Saturday, January 19

Blockchain security firm presents the full report on Ethereum Classic’s 51% attack

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Yesterday, blockchain security research firm Slowmist released an analytical report on the full implications of the recent 51% attack against Ethereum Classic. The report claims that several exchanges were affected by the attack.

According to Slowmist, the attack – which occurred at 19:58:15 UTC on January 5, 2019 – went unnoticed for several days. Numerous exchanges, including Coinbase, Bitrue, and Gate.io, lost funds to the attacker in the process. Slowmist’s investigative analysis, which focused largely on Bitrue, found that the initial attack had originated from the following address: 0x24fdd25367e4a7ae25eef779652d5f1b336e31da.

Attack initiated with coins from Binance

Some 5,000 ETC coins were transferred from Binance to the same address and then moved to a mining node. The mining node in block 7254430 initiated a deposit to Bitrue of 4,000 ETC coins. However, this transaction is no longer available in the longest chain of the network. Slowmist did find that the funds were sent to the Bitrue address 0x2c9a81a120d11a4c2db041d4ec377a4c6c401e69.

Bitrue tweeted that an Ethereum Classic (ETC) 51% Attack was detected. The attacker tried to withdraw 13,000 ETC from our platform, but was stopped. The tweet additionally shared an image containing details of the transactions.

Following a similar pattern, another 9,000 ETC coins were transferred to Bitrue. Following the initial move, the hacker later transferred the funds to safe addresses. The attack was simple. By harnessing enough hashpower, the attacker was able to create and erase a number of transactions from the chain. In so doing, the hacker was able to double his funds by moving the coins to other addresses before transferring the original coins to safety.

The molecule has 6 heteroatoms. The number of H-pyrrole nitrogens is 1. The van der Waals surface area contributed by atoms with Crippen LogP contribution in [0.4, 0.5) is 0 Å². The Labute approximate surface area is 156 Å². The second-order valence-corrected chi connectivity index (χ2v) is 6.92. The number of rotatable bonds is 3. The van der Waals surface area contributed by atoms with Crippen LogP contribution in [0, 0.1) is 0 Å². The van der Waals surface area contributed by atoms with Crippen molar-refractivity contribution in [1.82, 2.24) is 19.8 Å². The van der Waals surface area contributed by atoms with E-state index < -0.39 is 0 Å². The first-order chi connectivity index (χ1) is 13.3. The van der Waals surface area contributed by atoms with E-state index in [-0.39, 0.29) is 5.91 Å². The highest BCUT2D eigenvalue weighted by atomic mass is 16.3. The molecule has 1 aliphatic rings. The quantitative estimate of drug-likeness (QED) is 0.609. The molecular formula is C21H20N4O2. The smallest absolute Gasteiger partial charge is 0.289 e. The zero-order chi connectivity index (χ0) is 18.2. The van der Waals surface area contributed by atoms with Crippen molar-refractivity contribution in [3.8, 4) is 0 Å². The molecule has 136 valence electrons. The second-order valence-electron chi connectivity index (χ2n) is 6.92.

Coinbase one of the victims of the attack

According to Slowmist, Coinbase and the other affected cryptocurrency exchanges started blacklisting the attacker’s addresses once they became aware of the attack. Upon blacklisting the addresses, the attacks finally came to a stop on January 8, 2019.

Slowmist listed two addresses that were involved in the attack:

0x090a4a238db45d9348cb89a356ca5aba89c75256

0x07ebd5b21636f089311b1ae720e3c7df026dfd72

At the time of writing, the two addresses now have over 53,000 ETC combined. However, the attacker will find it hard to liquidate these tokens, as most exchanges have banned any transactions originating from these accounts.

On January 8th, Marshall Long made the bold claim that he possesses information concerning the attacker’s identity.

Exchanges need to boost their security policies

In their conclusion, Slowmist warned that exchanges will have to adapt their securities to chains with smaller hashrates. They further state that the recent decline in blockchain funding has contributed to reduced hashpower.

According to the report, Slowmist recommends “that all digital asset services platform block transfers from the above malicious wallet addresses. And strengthen the risk control, maintain a high degree of attention, and be alert to double spend attacks that may erupt at any time”.

The recent attack offers yet another lesson for crypto and blockchain companies. Exchanges should boost their security and increase the number of confirmations required.


Read more on hacking:

Despite low prices, hackers still target Ethereum wallets and mining rigs

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